At some point, the letters in the conversation windows became words that I understood. Later on, I begun to understand the sentences in illustrated story books, inspired by the Bible.

Imagine, if the comic books and movies that were central to my informal education were banned when I was quite young and not yet in school -- as you proposed some features of the iPad should have been banned because they are "distracting", or some of the more conservative segments of our society considered polluting of the young mind.

By their example, and the trust my parents gave me, to be able to run free, discover the world that surrounded me, and have time to ponder who I am, made a great difference in my cest to learn, I was never lectured what was right and wrong but in a way their more "laissez-faire" guidance helped me discover and venture. They allowed me to make mistakes, and supported me during my triumphs or even when I stumbled.

Apart from the environment at home, I was lucky enough to have a good Grade 1 teacher, a veteran teacher. Learning became almost like the play of discovery and a competition to excel without having to destroy your classmates you compete with. You get a step up to the board everytime you get the correct answer. Math became exciting with these contests, and so were other Quizzes in other subjects. Imagine the feeling of being the first to reach the board. Or to get 100% for the lesson of the day.

The moral codeL of knowing what is right and wrong, that was first ingrained at home was further reinforced by my Grade 1 teacher. We were very poor at the time, but my teacher found a way to show by example, that one can be poor but not feel disadvantaged. I did not have any pocket money for example. However, to have my snack during the morning recess, like my other classmates, my teacher, deputized me, along with another classmate to fetch the snacks from the nearby bakery. It was a very simple gesture, but acts like that and many more, were impressed upon me, at such an early stage.

This just reinforced what was already a way of life at home: being poor is not equated with a life of misery or want.

My Grade 1 teacher must have enjoyed our class very much. Because of her seniority, she was able "to impose" to teach us for Grade 2, also, in the same. Her first and last. It was in Grade 3 when I realized that not all teachers were like my Grdes1 and 2 teacher. The lessons ingrained at home, and the tutelage from my Grade 1/2 teacher greatly fortified; the foundation for my cest to learn and discover.

My Grade 1/2 teacher still fought for us, what she considered her children (I learned later when I was older). Whenever she thought my Grade 3 teacher was being unfair, she would talk to her in private. And when she thought my teacher was unnecessarily unfair to me, she would make sure that she would report them to my Father. I never complained to my parents about them. I only would learn about it later. And when it was bad enough, my Father or my Mother would go to school to confront the teacher, via the Principal's Office. My parents were always deferential, of course, just to know the whole story. And the offending teacher would have to explain their action. Fortunately, such serious incidents requiring a meeting in the Principal's Office happened only four times while I was in grade school. All would end up to exoneration or vindication, in my favor. Fortunately, it was only Grades 3 and 4 with whom I encountered more serious problems.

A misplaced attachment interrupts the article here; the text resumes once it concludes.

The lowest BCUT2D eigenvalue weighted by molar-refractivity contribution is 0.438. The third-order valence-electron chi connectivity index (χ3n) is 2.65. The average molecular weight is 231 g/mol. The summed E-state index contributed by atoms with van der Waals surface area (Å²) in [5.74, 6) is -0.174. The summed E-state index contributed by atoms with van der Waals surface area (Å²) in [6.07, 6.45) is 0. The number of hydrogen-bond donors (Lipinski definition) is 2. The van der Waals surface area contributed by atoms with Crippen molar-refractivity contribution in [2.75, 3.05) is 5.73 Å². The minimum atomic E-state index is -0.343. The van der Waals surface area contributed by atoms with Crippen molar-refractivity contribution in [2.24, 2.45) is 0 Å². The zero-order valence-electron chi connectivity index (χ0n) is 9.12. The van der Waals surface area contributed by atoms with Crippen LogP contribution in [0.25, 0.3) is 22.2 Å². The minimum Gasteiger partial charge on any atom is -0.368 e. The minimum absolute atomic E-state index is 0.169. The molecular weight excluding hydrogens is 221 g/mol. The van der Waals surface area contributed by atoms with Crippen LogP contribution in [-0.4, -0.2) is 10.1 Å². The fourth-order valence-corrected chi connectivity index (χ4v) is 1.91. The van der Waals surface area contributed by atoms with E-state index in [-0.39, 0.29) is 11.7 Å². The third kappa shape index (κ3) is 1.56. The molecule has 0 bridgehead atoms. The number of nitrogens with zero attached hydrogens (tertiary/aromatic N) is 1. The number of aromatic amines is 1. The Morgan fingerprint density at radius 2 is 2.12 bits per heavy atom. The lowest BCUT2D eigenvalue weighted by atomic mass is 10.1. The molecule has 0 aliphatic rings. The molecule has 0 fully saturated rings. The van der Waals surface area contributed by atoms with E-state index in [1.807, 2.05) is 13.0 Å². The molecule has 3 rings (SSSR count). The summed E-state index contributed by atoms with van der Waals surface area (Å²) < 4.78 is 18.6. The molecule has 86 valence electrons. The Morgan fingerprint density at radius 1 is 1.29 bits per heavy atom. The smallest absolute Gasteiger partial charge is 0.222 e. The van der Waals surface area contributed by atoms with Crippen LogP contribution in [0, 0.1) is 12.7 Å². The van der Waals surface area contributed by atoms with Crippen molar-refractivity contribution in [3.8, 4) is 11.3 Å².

The awareness that my parents and some of my teachers would fight for me, when they feel I am wronged was key in enjoying my schoold days.

As I look back, it is the environment at home and in school that made all the difference. Gadgets can help improve upon that environment, but they can never replace good home and supportive family and definitely not replace good teachers.

What we cannot do is "dumb down" these instructional tools, to curb the natural inclinations of children and young people.

To relate this to the discussion here, the iPads and related gadgets must be viewed as that, as devices to help in education -- not to replace a good teacher. The iPad and similar devices must not be viewed simply as a way to lessen the weight of books that students had to carry. Or, as a means to rake in profit by book publishers, or to sell more gadgets.

Just like my Grade 1 teacher and what was encouraged at home, the school must use the natural inclination young people to be part of the learning process. Play and Games, even electronic games can be catalysts to learning math, rules of physics and chemistry. Creative games may be used also to learn basic social skills and the structure of society.

With the resources that could be accessed through devices like the iPad, both the students and the teachers can learn and discover worlds we never had a chance to experience or dream of during our own school days, These would require rethinking of how information must be presented to students, and how they consume them. For example, when I first encountered the power of computers to store and access information, I decided that I shall not focus in memorizing information as the foundation of my education and learning. That approach was more suited in the ancient times, when books as repository of information were rare.

Unfortunately, the memorizing and instant recall of information remain the foundation of evaluting students.

Today, we are confronted with the issue of too much information. It is more important to learn to have the capability to decipher what is true or correct, to understand the distinction between a perspective as opposed to something factual. This may require closer scrutiny of the source of information, and why or how they arrived at a set of "conclusions" from a mountain of usually contradictory information.